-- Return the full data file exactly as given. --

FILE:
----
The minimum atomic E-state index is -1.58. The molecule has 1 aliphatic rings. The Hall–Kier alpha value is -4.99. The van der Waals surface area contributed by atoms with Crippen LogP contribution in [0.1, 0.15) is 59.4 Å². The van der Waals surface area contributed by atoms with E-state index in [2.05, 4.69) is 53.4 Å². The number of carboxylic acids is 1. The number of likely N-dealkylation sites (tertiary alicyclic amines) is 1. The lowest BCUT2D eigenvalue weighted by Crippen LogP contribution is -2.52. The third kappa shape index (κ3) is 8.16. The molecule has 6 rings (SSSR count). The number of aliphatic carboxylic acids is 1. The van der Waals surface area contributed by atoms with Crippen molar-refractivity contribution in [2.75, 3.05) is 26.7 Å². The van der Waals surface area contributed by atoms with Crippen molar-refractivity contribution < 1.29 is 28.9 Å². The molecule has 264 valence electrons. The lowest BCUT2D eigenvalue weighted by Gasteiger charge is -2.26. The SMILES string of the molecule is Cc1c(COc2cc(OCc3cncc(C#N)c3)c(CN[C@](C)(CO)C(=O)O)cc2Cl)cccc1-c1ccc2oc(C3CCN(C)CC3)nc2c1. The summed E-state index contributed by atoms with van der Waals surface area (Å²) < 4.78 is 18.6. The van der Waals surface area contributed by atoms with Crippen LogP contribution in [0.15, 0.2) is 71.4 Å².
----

The minimum atomic E-state index is -1.58. The molecule has 1 aliphatic rings. The Hall–Kier alpha value is -4.99. The van der Waals surface area contributed by atoms with Crippen LogP contribution in [0.1, 0.15) is 59.4 Å². The van der Waals surface area contributed by atoms with E-state index in [2.05, 4.69) is 53.4 Å². The number of carboxylic acids is 1. The number of likely N-dealkylation sites (tertiary alicyclic amines) is 1. The lowest BCUT2D eigenvalue weighted by Crippen LogP contribution is -2.52. The third kappa shape index (κ3) is 8.16. The molecule has 6 rings (SSSR count). The number of aliphatic carboxylic acids is 1. The van der Waals surface area contributed by atoms with Crippen molar-refractivity contribution in [2.75, 3.05) is 26.7 Å². The van der Waals surface area contributed by atoms with Crippen molar-refractivity contribution < 1.29 is 28.9 Å². The molecule has 264 valence electrons. The lowest BCUT2D eigenvalue weighted by Gasteiger charge is -2.26. The SMILES string of the molecule is Cc1c(COc2cc(OCc3cncc(C#N)c3)c(CN[C@](C)(CO)C(=O)O)cc2Cl)cccc1-c1ccc2oc(C3CCN(C)CC3)nc2c1. The summed E-state index contributed by atoms with van der Waals surface area (Å²) < 4.78 is 18.6. The van der Waals surface area contributed by atoms with Crippen LogP contribution in [0.15, 0.2) is 71.4 Å².